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PHOTOGRAPHY

The Camera Club welcomes photographers of all abilities and experience. Meetings and educational programs are held on the third Saturday of each month. The club also holds critique sessions in which participants submit images for feedback by the rest of the group. Critique sessions, preceded by a group dinner at a local restaurant, take place on the first Monday of the month. Field trips are offered regularly. For more information about the club, visit http://BJNC.org/programscamera-club.php or contact Bruce Rosenstiel at cameraclub@bjnc.org.

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ART

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FACES OF IMPRESSIONISM: Portraits from the Musée d’Orsay October 19, 2014–January 25, 2015 Faces of Impressionism: Portraits from the Musée d’Orsay will be one of the most spectacular loan exhibitions ever presented at the Kimbell Art Museum. Jointly organized by the Kimbell and the Musée d’Orsay, Paris, it will include more than 70 superb examples of French painting and sculpture of the last half of the 19th century. The largest– ever loan of portraits from the collections of the Musée d’Orsay and the Musée de l’Orangerie, the exhibition will feature masterworks by the central figures in the Impressionist movement—notably Edgar Degas, Auguste Renoir, Paul Cézanne, Camille Pissarro, Berthe Morisot and Claude Monet—as well as renowned paintings by the artists who preceded them, such as Édouard Manet, and those who followed them, including Paul Gauguin and Vincent van Gogh. “The Musée d’Orsay is the most important and extensive repository of Impressionist art in the world,” commented Eric M. Lee, director of the Kimbell Art Museum. “This exhibition brings to our region, for the first time, some of the greatest works in that collection, including masterpieces by Manet, Degas, Renoir, Gauguin, Van Gogh and Cézanne.” Impressionism is most often known as a revolutionary movement dedicated to the depiction of landscape in changing light and atmosphere, allied with a heroic struggle to defend what the poet Charles Baudelaire called “the heroism of modern life.” Though landscape and themes of modern life do constitute the majority of canvases by the Impressionists, Faces of Impressionism will show that portraiture also played an important role in their art. In fact, every major artist who first exhibited with the group in 1874, as well as those who joined thereafter, made portraits. Rare is the Impressionist portrait that was painted on order—most of the artists chose to paint their friends or family for their own artistic ends, rather than accepting commissions from strangers. Sometimes the friend was another artist—in Faces of Impressionism we will see Morisot twice painted by Manet, Bazille by Renoir, Monet by both Bazille and Renoir, Gauguin by Odilon Redon and whole crowds of southlake ARTS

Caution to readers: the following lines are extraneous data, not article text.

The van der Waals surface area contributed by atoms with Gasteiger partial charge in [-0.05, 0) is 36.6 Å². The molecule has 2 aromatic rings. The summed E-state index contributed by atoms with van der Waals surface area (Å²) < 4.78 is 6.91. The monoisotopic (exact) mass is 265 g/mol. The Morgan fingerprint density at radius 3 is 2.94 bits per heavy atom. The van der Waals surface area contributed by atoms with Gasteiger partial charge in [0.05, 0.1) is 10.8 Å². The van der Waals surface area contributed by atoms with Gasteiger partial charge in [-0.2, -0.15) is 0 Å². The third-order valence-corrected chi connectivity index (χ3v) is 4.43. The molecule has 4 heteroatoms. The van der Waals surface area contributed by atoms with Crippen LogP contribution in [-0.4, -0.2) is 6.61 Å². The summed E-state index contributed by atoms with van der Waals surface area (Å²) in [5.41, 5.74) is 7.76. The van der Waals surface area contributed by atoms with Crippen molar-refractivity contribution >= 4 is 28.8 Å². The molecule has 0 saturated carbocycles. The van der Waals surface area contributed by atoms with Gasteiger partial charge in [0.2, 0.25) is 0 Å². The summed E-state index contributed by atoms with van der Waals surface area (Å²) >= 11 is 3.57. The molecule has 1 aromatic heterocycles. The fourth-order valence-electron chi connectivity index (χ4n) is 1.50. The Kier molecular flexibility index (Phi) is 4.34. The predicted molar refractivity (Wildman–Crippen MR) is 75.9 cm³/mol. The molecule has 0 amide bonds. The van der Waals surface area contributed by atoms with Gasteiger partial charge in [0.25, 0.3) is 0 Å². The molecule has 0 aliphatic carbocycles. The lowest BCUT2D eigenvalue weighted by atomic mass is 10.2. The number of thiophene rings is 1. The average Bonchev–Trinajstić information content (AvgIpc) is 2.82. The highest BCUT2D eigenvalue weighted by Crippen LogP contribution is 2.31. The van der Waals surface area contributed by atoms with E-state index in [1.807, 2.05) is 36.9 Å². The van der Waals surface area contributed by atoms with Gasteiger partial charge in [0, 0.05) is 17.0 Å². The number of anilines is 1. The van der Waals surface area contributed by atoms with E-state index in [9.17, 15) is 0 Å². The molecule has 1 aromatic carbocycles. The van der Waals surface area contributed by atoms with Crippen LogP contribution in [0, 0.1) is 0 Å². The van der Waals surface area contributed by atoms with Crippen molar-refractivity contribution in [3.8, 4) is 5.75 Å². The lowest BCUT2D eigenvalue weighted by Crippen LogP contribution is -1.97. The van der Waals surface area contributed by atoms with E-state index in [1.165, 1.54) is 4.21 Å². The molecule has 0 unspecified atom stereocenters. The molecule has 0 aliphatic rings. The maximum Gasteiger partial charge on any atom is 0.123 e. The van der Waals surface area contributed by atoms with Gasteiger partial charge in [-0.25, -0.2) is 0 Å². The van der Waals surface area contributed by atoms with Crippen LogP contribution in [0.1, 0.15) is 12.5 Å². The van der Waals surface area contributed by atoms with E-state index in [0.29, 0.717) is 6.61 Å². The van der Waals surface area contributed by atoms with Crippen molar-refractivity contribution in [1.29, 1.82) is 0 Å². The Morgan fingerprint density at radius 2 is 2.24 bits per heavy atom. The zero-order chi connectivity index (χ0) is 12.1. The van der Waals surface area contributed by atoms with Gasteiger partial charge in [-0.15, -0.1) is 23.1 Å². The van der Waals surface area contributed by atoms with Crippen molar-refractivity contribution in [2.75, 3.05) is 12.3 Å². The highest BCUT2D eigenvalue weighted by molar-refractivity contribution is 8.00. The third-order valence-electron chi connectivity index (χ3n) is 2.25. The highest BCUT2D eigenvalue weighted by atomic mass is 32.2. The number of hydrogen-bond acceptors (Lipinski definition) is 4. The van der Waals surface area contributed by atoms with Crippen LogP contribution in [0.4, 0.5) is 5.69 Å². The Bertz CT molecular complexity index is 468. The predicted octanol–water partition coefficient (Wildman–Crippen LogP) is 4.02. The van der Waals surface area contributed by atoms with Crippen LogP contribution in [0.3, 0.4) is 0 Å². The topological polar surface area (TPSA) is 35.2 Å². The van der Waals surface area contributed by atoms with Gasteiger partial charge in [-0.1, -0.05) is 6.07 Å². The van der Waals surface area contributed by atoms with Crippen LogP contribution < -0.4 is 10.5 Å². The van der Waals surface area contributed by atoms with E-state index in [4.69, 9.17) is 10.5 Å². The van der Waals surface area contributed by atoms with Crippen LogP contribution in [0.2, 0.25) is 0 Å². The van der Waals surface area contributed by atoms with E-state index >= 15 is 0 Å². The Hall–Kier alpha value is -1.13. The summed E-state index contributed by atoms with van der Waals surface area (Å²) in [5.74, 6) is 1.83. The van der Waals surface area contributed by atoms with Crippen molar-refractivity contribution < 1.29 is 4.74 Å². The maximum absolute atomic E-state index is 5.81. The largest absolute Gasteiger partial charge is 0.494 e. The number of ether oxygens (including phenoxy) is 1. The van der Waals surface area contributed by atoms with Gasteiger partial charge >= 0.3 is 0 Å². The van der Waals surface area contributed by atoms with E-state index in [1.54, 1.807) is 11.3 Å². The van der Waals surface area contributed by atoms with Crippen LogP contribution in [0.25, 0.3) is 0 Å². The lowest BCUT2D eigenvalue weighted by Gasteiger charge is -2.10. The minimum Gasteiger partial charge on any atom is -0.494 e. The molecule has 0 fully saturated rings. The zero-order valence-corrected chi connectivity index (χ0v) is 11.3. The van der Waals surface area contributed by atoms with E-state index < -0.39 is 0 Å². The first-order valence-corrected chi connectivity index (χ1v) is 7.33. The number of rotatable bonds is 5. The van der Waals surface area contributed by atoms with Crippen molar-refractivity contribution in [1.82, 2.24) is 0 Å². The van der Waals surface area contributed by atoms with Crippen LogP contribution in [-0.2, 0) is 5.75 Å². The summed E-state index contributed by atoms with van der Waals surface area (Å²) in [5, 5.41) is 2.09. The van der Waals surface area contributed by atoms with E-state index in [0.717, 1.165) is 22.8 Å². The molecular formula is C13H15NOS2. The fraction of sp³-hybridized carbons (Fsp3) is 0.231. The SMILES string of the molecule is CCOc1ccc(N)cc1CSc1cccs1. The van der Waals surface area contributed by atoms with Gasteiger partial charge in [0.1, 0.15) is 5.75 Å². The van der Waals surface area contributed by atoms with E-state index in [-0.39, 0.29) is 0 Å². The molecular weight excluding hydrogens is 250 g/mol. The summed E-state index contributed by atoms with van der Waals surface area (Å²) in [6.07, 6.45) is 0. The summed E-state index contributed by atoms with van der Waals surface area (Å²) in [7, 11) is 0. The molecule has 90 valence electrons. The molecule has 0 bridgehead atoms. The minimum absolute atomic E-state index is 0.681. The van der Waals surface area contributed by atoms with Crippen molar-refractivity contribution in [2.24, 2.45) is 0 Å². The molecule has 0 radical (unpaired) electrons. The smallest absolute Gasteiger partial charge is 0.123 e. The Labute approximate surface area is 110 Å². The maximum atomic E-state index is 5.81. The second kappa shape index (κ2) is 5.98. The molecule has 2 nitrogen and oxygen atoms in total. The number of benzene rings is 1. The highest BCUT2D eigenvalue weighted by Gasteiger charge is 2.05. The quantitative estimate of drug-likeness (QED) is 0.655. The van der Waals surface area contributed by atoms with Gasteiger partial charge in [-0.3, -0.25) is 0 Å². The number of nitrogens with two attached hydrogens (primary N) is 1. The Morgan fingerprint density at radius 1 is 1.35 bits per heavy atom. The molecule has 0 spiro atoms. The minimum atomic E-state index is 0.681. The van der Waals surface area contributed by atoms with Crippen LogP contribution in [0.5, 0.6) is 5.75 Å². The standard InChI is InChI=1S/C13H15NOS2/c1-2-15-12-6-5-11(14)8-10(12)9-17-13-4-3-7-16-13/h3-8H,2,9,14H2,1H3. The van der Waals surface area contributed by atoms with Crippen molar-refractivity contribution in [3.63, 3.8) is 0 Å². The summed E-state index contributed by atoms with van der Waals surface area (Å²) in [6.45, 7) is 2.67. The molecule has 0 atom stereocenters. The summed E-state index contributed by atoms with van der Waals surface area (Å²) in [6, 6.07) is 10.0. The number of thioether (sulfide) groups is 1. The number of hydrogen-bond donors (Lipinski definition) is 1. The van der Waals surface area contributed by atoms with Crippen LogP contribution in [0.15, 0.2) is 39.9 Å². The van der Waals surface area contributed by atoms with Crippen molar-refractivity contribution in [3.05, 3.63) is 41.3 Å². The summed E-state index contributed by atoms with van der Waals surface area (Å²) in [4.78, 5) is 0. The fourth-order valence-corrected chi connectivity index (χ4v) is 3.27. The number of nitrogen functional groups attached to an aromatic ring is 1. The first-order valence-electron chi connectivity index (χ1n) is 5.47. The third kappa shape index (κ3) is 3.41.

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ART